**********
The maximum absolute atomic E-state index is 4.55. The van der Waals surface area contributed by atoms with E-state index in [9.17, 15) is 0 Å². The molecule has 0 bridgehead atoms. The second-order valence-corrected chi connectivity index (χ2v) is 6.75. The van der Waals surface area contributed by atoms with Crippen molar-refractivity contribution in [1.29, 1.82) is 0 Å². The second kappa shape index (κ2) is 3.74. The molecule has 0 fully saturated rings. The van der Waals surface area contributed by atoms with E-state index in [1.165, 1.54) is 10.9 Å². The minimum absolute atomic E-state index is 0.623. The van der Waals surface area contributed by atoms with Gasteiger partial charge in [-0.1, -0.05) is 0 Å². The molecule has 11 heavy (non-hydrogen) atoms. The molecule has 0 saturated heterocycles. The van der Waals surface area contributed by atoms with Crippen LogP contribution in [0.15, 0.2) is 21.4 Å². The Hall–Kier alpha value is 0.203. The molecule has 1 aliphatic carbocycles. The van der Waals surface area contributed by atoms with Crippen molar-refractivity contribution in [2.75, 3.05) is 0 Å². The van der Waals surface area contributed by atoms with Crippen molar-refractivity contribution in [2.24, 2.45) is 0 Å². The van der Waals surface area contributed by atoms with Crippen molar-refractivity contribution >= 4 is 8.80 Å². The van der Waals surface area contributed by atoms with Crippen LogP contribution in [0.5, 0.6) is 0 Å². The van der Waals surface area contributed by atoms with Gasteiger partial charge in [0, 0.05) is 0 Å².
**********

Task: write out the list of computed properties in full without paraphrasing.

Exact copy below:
The maximum absolute atomic E-state index is 4.55. The van der Waals surface area contributed by atoms with E-state index in [9.17, 15) is 0 Å². The molecule has 0 bridgehead atoms. The second-order valence-corrected chi connectivity index (χ2v) is 6.75. The van der Waals surface area contributed by atoms with Crippen molar-refractivity contribution in [1.29, 1.82) is 0 Å². The second kappa shape index (κ2) is 3.74. The molecule has 0 fully saturated rings. The van der Waals surface area contributed by atoms with E-state index in [1.165, 1.54) is 10.9 Å². The minimum absolute atomic E-state index is 0.623. The van der Waals surface area contributed by atoms with Gasteiger partial charge in [-0.1, -0.05) is 0 Å². The molecule has 11 heavy (non-hydrogen) atoms. The molecule has 0 saturated heterocycles. The van der Waals surface area contributed by atoms with Crippen LogP contribution in [0.15, 0.2) is 21.4 Å². The Hall–Kier alpha value is 0.203. The molecule has 1 aliphatic carbocycles. The van der Waals surface area contributed by atoms with Crippen molar-refractivity contribution in [2.75, 3.05) is 0 Å². The van der Waals surface area contributed by atoms with Crippen molar-refractivity contribution in [2.24, 2.45) is 0 Å². The van der Waals surface area contributed by atoms with Crippen molar-refractivity contribution >= 4 is 8.80 Å². The van der Waals surface area contributed by atoms with Crippen LogP contribution in [0.5, 0.6) is 0 Å². The van der Waals surface area contributed by atoms with Gasteiger partial charge in [0, 0.05) is 0 Å².